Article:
Lots of bright ideas out there, clearly, for ways in which football might resume at some stage in order to get the season completed before another one comes along and makes things even more complicated.
Behind closed doors; on neutral grounds; under strict conditions of quarantine; in a multi-game mini-tournament; with increased substitutions and shorter halves – those latter adjustments to ameliorate the potentially adverse effects on players who have lost weeks of training but would now be obliged to play a whole pile of fixtures in a short space of time…
All of these plans and more seem to be getting hotly talked up at the minute, with politicians occasionally chipping in to lend their generalised backing for ‘some kind of resumption’, on the grounds that, as they see it, bringing football back would ‘lift the spirits of the nation.’
I’m sure that’s right in principle, although one can’t help feeling slightly suspicious about it nevertheless, given how famously little politicians tend to understand either a) football or b) things that are likely to lift the spirits of the nation.
'The fact is I have raised three children in a world in which Liverpool never win the league.'
— Giles Smith
In one possible scenario – the one those of us around these parts would do well to keep an especially focused eye on - all the fixtures get played out on neutral grounds, but relegation is cancelled. In that case, given that Liverpool are in a pretty much unassailable position already as champions, realistically the only ‘live’ issue getting settled is who finishes in fourth place.
I won’t need to remind you, even after all these weeks under lockdown, that, as things currently stand, we have a substantial interest in that outcome – an interest that we might not particularly want to see decided by some kind of arbitrary summer kick-about in an empty Villa Park. Lifting the spirits of the nation? Not necessarily in that circumstance.
But let’s not get ahead of ourselves. I’m merely trying to express something I have been aware of feeling when people talk about their determination to ‘get the season completed,’ namely: isn’t the season already complete enough? Maybe I’m just an unusually grateful person, but I already feel that 2019/20 has given me sufficient delights that, if I have to, I can walk away satisfied right now.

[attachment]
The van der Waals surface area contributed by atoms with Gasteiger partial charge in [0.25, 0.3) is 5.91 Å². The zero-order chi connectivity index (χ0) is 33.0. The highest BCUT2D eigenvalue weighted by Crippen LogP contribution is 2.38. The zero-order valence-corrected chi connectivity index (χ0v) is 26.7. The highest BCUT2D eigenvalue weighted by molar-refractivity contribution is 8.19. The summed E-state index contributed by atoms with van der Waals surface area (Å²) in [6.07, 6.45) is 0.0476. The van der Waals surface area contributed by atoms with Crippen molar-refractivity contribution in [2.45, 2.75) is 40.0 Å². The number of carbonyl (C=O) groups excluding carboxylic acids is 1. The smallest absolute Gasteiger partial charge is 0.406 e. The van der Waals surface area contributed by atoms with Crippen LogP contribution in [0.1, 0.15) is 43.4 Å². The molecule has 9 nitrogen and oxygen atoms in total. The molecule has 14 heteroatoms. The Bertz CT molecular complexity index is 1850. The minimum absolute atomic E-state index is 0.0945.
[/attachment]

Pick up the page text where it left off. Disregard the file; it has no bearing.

After all, I have seen Frank Lampard installed as manager; have watched him with a combination of tact and boldness assemble a team of fresh, young talents; have felt a renewed warmth and purpose in the stands as we shared that young team’s first triumphant steps and occasional inevitable stumbles; have watched that young team beat Spurs twice and beat both Spurs and Arsenal, away from home, in the same week. I mean, how complete do you need a season to be?
Okay, I understand that it’s different for other teams in other circumstances – for those sides with important matters unresolved who are left hanging in the air right now and who, unlike us, have the agony of thinking, ‘we may never know’.
And I do sympathise. We share our own minor but lasting version of that agony with them, after all. In our case, we don’t know how our Champions League Round of 16 tie against Bayern Munich might finish. It was only half-time, don’t forget, with the tie delicately poised, when a global pandemic hit that particular competition.
So, yes, there’s a gnawing sense of incompleteness there, no question. But, like you perhaps, I’m prepared to put up with it in the light of all that feels so pleasingly whole about the rest of our campaign.
And what if Liverpool don’t, after all, for the first time in their history, get to raise the Premier League trophy that was so nearly and so deservedly in their grasp? Would that not be some sort of travesty?
Well, yes, clearly it would. Yet at the same time, you know, when I think about it, the fact is I have raised three children in a world in which Liverpool never win the league, and I have found that to be a very happy and compliant environment in which to be performing the most important and difficult duty that most of us ever face as humans. If, for reasons beyond our control, the world into which I brought my children had to have its lease extended for a little bit longer – then, I guess, so be it.
Whatever your personal feelings, though, one thing is already clear about the 2019/20 season. Even in the best-case scenario in which all of its remaining fixtures (a quarter of them, let’s not forget) get played by regulation-size teams, over the regulation 90 minutes, on regulation pitches over the summer, then it’s already, of necessity, getting an asterisk in the record books. And if the season is decided with a bunch of televised 20-minute five-a-sides in a secret sports hall, then it’s getting an even bigger one.
But that, unavoidably, is 2019/20 now. In many ways, at the heart of all these fraught discussions about getting the season finished and achieving some kind of closure, that’s all that’s at stake here: the size of the asterisk.